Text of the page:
Architectural simulacra, Munich 2014. Stephen Riley


Sleight of paint…

So, while I’m not able to paint, here’s another example of my fine art photography, showing another interest; or, rather, one aspect of the same set of interests: how we express ourselves in spaces.

This is part of a body of work concerned with simulacra in public spaces: instances where something has been modified to appear to be something it is not. This is in Munich. I can’t remember which building, now – possibly an old royal palace – no doubt a Munich historian would be horrified at my ignorance and would like to tell me. I’m all ears.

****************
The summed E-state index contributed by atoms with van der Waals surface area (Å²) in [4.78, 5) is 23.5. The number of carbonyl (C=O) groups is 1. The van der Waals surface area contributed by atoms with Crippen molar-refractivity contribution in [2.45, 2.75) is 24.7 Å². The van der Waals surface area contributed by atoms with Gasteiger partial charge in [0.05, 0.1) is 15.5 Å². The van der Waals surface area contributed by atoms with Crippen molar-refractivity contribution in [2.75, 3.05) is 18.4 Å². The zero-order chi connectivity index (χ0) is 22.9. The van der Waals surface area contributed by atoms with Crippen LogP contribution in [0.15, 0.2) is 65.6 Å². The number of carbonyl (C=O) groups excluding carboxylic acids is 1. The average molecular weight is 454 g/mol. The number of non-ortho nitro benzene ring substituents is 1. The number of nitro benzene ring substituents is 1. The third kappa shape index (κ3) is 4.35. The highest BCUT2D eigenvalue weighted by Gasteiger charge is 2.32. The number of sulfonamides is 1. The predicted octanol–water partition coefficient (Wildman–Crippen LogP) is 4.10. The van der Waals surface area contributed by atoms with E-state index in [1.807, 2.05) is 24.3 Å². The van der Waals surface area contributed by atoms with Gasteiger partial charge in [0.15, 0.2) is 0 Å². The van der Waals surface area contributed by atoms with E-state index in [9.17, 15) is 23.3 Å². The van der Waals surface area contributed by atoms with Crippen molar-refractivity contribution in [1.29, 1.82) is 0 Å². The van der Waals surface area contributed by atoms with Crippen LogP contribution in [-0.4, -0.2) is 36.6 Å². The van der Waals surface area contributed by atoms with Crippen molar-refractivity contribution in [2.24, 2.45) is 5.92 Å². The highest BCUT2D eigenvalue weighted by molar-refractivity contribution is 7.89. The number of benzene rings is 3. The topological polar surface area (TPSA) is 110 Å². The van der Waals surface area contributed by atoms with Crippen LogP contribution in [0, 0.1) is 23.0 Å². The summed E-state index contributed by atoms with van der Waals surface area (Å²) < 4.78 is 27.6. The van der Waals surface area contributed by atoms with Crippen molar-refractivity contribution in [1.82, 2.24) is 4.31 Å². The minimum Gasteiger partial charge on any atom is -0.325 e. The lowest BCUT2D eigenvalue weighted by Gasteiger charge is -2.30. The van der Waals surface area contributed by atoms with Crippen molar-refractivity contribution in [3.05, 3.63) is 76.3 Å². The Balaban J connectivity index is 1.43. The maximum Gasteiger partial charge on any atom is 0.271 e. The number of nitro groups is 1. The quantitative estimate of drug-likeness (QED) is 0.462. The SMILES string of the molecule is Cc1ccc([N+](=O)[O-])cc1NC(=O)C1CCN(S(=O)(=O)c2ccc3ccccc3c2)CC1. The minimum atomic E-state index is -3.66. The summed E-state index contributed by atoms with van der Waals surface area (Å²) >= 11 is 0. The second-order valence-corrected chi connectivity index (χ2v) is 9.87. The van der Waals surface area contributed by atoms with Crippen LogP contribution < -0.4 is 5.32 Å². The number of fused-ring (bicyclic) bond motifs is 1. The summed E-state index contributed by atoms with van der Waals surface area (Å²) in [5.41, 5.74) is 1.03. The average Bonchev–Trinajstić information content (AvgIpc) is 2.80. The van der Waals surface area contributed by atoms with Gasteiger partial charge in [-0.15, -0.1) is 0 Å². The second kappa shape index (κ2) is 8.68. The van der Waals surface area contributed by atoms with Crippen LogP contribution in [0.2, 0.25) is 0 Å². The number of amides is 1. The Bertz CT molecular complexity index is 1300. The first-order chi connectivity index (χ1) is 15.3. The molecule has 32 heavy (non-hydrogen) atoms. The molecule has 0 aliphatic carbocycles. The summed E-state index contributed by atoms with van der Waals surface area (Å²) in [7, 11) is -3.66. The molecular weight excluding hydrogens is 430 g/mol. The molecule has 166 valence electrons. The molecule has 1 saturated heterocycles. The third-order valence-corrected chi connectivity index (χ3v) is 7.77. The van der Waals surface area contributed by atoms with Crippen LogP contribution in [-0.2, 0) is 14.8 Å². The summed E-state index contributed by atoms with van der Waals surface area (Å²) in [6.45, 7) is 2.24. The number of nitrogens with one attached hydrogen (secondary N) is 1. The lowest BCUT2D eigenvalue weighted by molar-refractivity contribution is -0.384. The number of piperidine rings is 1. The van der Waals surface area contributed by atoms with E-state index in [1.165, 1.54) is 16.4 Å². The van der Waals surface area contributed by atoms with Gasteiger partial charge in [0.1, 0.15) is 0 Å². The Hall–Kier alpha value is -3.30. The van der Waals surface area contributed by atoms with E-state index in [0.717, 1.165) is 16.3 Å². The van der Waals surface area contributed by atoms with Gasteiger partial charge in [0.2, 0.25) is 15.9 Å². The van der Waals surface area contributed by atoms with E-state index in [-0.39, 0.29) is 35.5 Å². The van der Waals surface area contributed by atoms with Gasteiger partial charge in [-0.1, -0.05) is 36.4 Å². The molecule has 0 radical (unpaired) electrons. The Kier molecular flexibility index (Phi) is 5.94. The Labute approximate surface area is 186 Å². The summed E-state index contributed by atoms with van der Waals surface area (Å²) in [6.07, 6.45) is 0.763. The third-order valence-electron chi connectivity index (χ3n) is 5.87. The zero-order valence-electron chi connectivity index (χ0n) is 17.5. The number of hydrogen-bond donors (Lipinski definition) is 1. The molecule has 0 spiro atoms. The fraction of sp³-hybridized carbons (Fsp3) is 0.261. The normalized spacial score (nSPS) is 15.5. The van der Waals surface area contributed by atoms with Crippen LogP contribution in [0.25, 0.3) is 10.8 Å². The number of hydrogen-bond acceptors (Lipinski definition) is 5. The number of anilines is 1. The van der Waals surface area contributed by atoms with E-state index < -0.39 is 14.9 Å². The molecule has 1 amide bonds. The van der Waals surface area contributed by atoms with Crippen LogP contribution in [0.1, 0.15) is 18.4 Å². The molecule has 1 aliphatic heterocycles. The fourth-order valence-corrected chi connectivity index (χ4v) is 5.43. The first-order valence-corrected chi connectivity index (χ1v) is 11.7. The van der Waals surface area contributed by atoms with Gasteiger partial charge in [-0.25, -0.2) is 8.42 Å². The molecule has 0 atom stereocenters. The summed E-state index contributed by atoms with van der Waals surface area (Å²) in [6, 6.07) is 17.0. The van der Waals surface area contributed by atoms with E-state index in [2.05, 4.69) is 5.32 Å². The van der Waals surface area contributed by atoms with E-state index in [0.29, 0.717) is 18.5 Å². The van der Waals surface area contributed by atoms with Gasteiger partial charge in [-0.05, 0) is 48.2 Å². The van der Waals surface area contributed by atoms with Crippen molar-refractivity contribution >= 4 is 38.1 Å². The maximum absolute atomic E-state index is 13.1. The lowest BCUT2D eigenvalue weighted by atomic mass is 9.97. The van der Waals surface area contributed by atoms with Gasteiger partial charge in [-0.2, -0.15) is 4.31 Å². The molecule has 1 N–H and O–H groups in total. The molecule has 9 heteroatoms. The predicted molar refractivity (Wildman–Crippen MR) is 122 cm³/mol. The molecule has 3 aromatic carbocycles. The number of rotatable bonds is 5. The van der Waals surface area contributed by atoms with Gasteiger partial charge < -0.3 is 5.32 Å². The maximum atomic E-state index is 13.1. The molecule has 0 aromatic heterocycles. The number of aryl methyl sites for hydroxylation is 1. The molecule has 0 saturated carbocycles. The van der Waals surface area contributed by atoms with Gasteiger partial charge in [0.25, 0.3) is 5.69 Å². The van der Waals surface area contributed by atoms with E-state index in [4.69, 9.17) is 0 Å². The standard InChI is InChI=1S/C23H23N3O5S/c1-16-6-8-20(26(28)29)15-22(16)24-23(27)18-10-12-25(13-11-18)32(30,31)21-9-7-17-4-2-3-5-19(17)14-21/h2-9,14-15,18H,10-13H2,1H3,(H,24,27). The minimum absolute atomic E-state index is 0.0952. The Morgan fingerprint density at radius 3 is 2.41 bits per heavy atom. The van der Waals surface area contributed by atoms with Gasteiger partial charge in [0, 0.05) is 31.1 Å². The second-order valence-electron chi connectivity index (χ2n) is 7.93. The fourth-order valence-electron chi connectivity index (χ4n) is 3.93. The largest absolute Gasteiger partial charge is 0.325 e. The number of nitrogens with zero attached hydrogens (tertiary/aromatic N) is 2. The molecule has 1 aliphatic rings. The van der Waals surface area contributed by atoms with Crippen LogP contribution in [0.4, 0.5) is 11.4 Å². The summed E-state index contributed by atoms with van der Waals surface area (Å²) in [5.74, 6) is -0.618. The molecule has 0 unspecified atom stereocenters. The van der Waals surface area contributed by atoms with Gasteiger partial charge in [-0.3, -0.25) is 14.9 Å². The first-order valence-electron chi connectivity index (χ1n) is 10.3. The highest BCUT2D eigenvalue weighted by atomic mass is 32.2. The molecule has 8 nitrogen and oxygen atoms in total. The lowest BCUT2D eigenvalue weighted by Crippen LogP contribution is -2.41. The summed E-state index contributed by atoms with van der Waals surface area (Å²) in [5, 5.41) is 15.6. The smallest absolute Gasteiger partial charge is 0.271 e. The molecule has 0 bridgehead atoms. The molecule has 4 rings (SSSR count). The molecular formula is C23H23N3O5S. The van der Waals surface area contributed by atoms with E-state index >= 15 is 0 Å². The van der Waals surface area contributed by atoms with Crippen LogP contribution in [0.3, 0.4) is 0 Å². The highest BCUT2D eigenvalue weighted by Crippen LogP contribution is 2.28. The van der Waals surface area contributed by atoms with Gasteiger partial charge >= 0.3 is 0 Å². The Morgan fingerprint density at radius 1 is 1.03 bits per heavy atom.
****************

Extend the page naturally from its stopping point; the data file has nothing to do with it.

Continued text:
What is essentially a plain, flat wall, with some rectangular and ornately-shaped windows, has been painted-up to appear much more elaborate, with many architectural flourishes and additional round windows. The pillars and all the little decorative flourishes are phoney.

These things are a curiosity. Did anyone when this was created actually think anyone would be fooled? Was that ever the point, or was a funky paint job the done thing? If so, it seems ironic that, even though such work would be expensive, it would be much cheaper than the architecture it pretends to be, and so, whereas this is a grandiose statement, it is also one that declares the limitations of the owner’s funds.